I tried to make loose 3/8" tenons with rounded corners and realized I'd
have to buy a pricey bit for each radius to make them easily on the
router table. I thought I could just use my 3/8" roundover bit. Didn't
realize that it has a straight portion on the profile...
Do you guys chop out the mortises rounded ends or what's your pleasure?
do those little gadgets for chiseling corners work? I saw 4 different
kinds at a WW show and couldn't see how you locate it over the work
precisely. And how deep do they go? Is it far better to have a chisel
narrow enough to chop down the end of the mortise? If I'm only going to
CLEAN a mortise, but not create it with a chisel, do I buy a different
chisel type than a mortising chisel?
I want to do mortising the easiest way (read fast) and accurate, without
buying expensive dedicated tools. Am I going in the right direction to
consider using upcut spiral bits in the router table, clean out the ends
and either make a tenon or make 2 mortises and make loose tenons?
There's lots of choices but I just feel there has to be a "best" way.
Thanks, as always!
i am no expert.. only what i've seen
round over the tenons w/ chisel and sandpaper to fit the rounded
the holding strength of this joint is on the wide side of the tenons
try to get the greatest surface areas to be as smooth as possible..
and to fit snugly..
Ah yes, radius versus diameter bite you?
Proponents of loose tenons normally advocate the full bullnose bit, rather
than 1/4 round. Then you just bullnose both sides of a bunch of tenon stock
at leisure and chopsaw what is required, as required. Use a fence to
support the outfeed.
I've got a benchtop mortiser, but when I didn't, I chiseled square mortises.
adjust the depth of your router so the roundover bit makes a smooth
continuous radius without leaving the ridge...
it can be done, I promise!
a mortising chisel is ideal for creating mortises, but not for cleaning
out corners of a routed one. Buy a set of halfway decent bench chisels in
various sizes, learn to use them, learn to sharpen them. They actually do
more things than open paint cans!
On Fri, 16 Jan 2004 06:44:22 +0000, Bay Area Dave wrote:
I read in Joinery by Rogogowski (excellent book!!) that you should round
over your loose tenons with a bit 1/2 the thichness of the tenon stock. For
example a 1/2" tenon should be rounded with a 1/4" round over bit.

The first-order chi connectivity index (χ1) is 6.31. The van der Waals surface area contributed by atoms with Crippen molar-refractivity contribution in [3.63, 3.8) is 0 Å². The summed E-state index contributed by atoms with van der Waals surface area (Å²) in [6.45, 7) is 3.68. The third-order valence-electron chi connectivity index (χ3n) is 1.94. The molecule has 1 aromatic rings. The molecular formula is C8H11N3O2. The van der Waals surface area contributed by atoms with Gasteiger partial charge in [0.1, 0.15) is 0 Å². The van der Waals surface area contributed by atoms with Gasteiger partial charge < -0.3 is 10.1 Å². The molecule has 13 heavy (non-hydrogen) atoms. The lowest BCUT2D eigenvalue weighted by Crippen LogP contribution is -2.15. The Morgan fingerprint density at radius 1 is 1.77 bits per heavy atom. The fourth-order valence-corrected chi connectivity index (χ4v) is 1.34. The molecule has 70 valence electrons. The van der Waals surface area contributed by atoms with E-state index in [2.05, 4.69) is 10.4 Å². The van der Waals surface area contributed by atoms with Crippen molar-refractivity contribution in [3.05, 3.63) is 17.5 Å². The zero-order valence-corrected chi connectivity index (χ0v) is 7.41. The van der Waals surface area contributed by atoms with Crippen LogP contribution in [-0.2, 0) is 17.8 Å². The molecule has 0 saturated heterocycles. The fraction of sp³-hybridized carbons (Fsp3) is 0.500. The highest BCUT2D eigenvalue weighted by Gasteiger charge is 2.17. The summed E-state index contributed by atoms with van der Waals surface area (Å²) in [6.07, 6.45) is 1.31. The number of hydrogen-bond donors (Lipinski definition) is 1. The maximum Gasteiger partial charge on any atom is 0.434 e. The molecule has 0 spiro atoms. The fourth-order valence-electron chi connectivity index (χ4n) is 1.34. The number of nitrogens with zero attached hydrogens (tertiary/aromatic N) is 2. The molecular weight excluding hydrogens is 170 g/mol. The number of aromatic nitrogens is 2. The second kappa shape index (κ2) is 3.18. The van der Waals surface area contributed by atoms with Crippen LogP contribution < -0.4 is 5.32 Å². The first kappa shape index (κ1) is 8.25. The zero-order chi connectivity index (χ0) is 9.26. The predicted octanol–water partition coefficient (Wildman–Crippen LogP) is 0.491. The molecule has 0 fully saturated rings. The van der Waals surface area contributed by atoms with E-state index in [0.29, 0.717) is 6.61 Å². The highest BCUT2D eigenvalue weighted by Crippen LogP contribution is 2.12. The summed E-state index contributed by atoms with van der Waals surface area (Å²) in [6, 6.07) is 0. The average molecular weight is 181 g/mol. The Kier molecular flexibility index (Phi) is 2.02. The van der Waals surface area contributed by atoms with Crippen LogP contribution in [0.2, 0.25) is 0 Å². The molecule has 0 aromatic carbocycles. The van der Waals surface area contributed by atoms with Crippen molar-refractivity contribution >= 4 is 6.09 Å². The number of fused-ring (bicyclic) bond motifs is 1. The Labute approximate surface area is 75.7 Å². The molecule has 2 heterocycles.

I have never made loose tenons,but I am considering doing them exclusively
because my tenons rarely come out right. I have trouble getting the
shoulders to line up perfectly all the way around the tenon.
About 30 seconds with a pattern makers rasp, and a little practice, will
round the corners of the tenon's cheeks sufficiently to fit your router cut
Do it carefully, but don't agonize over it ...it ain't rocket surgery. The
fit, and glue, on the long grain cheek of the tenon where it contacts the
mortise sides is where you get the majority of your joint strength.
Get yourself a gouge with close to the proper radius and round the tenons
with the concave side towards the corner you are rounding. It works great.
I've never seen anyone else suggest this, but I'm sure I'm not the first.
Kelley Mehler uses a segment of a sanding belt like a shoeshine rag to round
the edges. That works great too.
I haven't seen the video, but if the mortise is 2 inches long I agree
with the absurdity of it; there's not gonna be a 1/6" of an inch of
movement in a 2" long mortise. If that was the case, think how much
movement you'd have in a 48 wide table: 1.5 inches!
Perhaps there's another reason like making sure the shoulders are snug??
I don't know; just asking.
Mitch Berkson wrote:
I've always seen the reason for cutting the tenon slightly short is so
that glue has somewhere to go, and by the way, imagine the consequences
if the tenon was just a little too long instead of a little too short. But,
the tennoned piece IS at right angle to the morticed piece, so in the
normal M&T, the mortised piece will "move" parrallel to the tenon
direction, while the tenon itself, will not.
The tenon and mortise move at different rates cuz you have a cross
grain joint - the grainruns at right angles to each other for the
tenon and the mortise. So he leaves the width a 1/16 short on the
tenon for wood movement and the length of the tenon a bit short for
glue space. Of course, having the tenon width short also gives glue
somewhere to go.
On Fri, 16 Jan 2004 11:40:23 -0500, "Mitch Berkson"
OK. Good point about the right angle grains. But unless you're using
silicone caulk to hold things together, isn't the glue going to try to
prevent any movement? Maybe this is an argument for pinning that side of
the joint and not using glue.
Right angle grain is not cross grain. That is a common mistake.
What is cross grain is when you have end grain against
long grain. As in the *end* of the tenon against the bottom of
the mortice. Long grain against long grain, which is what
a M-T join mostly is, is never a problem. Or else M-T would not
be a strong join. And it is one of the strongest.
No. It's the same everywhere. Short grain is the end-grain.
Long grain is along the grain.
You must NOT glue short grain to long grain.
Nor short grain to short grain. It won't work.
But you can glue long grain flat to long grain, at any
angle you may care. That's how M-T works, how lapped
joints work, how virtually every wood glue-based join works.
Think about it, you'll see what I mean.
You can glue it and it will be storng for a while, but if the joint is
more than a few inches wide and the grain in the 2 pieces is at 90d,
it'll split one of the pieces sooner or later. Otherwise, breadboard
ends, for example, could be just glued on a T&G instead of pinned &
allowed to 'float'
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